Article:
So Nervous #1

Corinne Mucha  and Heather Radke combine their respective skills – comics and essays – to make “So Nervous #1” a very well-organized look into the odd little things that make them cringe.  Heather focuses her essays on her social fears – “What am I supposed to be doing?” at a concert, talking and making friends with people who terrified her, etc. So many little things cause her anxiety, so she misses out on experiences she later wishes she had participated in. Corinne’s comics are mostly about being a hypochondriac, although she’d never admit that’s what she was. Then, there are all the little things that freaked her out as a kid, like the teddy bear in the window of the witch’s house or black lights. The final essay and comic are geared toward how they personally deal with their respective anxieties and how tips for others to deal with their own.


This collaboration between Corinne Mucha and Heather Radke is a quirky zine dedicated to anxiety.  The cover, which pictures a girl biting her fingernails with a nervous expression on her face, sets the tone for the rest of the zine.  There are anecdotes from a hypochondriac (or a hypochondriac in denial), stories about yoga and meditation, lists of things that can be scary (like a teddy bear or a kitchen timer), and expressions of regret about trips not taken due to anxiety or fear.  The essays, by Radke, depict a nervous but brave girl who is a little nerdy and a little unsure of herself.  The essays are a somewhat chronological portrayal of her struggle with anxiety and how she has coped with it throughout her life.  It is very easy to relate to her, and the reader will undoubtedly like and sympathize with her.  Mucha is her usual hilarious self, and her comics never disappoint.  Her tone is a little less serious than Radke’s, but although you know that she is making fun of herself, you also know that there is some truth to her revelations.  Overall, this zine is a quick, enjoyable read.  We all are worried or scared or anxious at some time in our lives, although some more than others, and this zine’s openness and humor towards the subject will both amuse and inspire readers.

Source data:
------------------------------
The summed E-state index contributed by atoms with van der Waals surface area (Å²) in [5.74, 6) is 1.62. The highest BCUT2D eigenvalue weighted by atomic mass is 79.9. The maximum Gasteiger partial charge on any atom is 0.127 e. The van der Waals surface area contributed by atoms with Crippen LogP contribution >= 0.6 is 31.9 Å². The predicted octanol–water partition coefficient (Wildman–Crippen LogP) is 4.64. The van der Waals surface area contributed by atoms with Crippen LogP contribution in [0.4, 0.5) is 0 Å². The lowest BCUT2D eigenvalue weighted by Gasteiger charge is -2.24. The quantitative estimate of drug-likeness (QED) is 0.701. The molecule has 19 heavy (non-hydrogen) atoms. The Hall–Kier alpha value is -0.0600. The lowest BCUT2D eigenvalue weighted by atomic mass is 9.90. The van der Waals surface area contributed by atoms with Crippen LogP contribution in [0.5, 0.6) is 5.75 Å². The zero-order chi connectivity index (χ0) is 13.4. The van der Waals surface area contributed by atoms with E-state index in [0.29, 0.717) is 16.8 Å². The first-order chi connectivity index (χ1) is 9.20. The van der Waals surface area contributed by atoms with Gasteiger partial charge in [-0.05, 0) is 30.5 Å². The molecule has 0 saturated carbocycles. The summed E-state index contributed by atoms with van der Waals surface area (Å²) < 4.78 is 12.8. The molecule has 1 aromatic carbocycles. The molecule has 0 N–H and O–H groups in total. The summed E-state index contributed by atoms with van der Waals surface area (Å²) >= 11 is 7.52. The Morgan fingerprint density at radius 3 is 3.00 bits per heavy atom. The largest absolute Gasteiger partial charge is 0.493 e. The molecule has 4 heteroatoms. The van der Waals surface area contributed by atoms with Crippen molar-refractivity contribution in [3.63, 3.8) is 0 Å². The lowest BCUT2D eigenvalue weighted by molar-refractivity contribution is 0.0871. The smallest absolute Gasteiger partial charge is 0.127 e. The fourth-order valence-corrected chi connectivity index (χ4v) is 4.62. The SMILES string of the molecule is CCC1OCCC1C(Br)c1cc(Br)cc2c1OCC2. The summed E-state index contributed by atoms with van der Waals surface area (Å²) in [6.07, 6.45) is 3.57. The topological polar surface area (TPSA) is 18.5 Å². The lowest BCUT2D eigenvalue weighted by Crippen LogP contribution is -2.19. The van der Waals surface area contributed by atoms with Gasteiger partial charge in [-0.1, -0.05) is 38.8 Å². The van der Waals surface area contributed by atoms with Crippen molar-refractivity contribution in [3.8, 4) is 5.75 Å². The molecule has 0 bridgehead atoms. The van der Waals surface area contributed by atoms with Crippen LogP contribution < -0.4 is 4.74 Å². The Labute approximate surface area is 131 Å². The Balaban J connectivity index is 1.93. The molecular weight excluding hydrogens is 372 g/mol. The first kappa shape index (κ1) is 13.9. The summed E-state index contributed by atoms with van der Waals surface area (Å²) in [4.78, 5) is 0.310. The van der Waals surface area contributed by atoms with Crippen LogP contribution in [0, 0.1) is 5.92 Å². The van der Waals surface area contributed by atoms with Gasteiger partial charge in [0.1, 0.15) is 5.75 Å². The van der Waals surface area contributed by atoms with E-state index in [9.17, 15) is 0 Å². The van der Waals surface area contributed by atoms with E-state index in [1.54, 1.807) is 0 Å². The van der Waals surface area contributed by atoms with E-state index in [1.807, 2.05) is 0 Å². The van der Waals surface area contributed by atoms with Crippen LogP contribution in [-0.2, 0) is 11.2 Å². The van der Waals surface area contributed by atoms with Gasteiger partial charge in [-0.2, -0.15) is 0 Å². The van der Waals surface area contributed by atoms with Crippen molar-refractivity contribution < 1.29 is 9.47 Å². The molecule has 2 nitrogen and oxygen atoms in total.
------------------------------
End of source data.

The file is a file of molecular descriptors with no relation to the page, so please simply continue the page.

-Sentaniz Palmer

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